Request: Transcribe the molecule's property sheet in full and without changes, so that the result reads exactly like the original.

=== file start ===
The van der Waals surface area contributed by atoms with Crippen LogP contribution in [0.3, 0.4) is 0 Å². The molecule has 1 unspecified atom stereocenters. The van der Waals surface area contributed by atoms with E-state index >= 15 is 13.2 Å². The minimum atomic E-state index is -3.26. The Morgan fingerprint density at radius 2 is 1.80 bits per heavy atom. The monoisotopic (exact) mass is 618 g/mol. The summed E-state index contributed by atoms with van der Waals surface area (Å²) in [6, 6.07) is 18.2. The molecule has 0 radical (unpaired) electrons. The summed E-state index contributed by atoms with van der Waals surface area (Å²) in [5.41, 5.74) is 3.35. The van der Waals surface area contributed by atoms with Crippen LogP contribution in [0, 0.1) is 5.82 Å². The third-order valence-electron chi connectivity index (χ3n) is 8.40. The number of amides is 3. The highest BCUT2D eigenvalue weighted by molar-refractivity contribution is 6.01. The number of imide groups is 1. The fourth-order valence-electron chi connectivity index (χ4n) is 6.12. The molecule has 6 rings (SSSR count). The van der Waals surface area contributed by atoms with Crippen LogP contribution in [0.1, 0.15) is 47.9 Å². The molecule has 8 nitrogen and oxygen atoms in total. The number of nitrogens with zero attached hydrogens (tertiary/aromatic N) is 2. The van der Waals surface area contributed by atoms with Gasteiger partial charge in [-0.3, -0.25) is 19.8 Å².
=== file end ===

The van der Waals surface area contributed by atoms with Crippen LogP contribution in [0.3, 0.4) is 0 Å². The molecule has 1 unspecified atom stereocenters. The van der Waals surface area contributed by atoms with E-state index >= 15 is 13.2 Å². The minimum atomic E-state index is -3.26. The Morgan fingerprint density at radius 2 is 1.80 bits per heavy atom. The monoisotopic (exact) mass is 618 g/mol. The summed E-state index contributed by atoms with van der Waals surface area (Å²) in [6, 6.07) is 18.2. The molecule has 0 radical (unpaired) electrons. The summed E-state index contributed by atoms with van der Waals surface area (Å²) in [5.41, 5.74) is 3.35. The van der Waals surface area contributed by atoms with Crippen LogP contribution in [0, 0.1) is 5.82 Å². The third-order valence-electron chi connectivity index (χ3n) is 8.40. The number of amides is 3. The highest BCUT2D eigenvalue weighted by molar-refractivity contribution is 6.01. The number of imide groups is 1. The fourth-order valence-electron chi connectivity index (χ4n) is 6.12. The molecule has 6 rings (SSSR count). The van der Waals surface area contributed by atoms with Crippen LogP contribution in [0.1, 0.15) is 47.9 Å². The molecule has 8 nitrogen and oxygen atoms in total. The number of nitrogens with zero attached hydrogens (tertiary/aromatic N) is 2. The van der Waals surface area contributed by atoms with Gasteiger partial charge in [-0.3, -0.25) is 19.8 Å².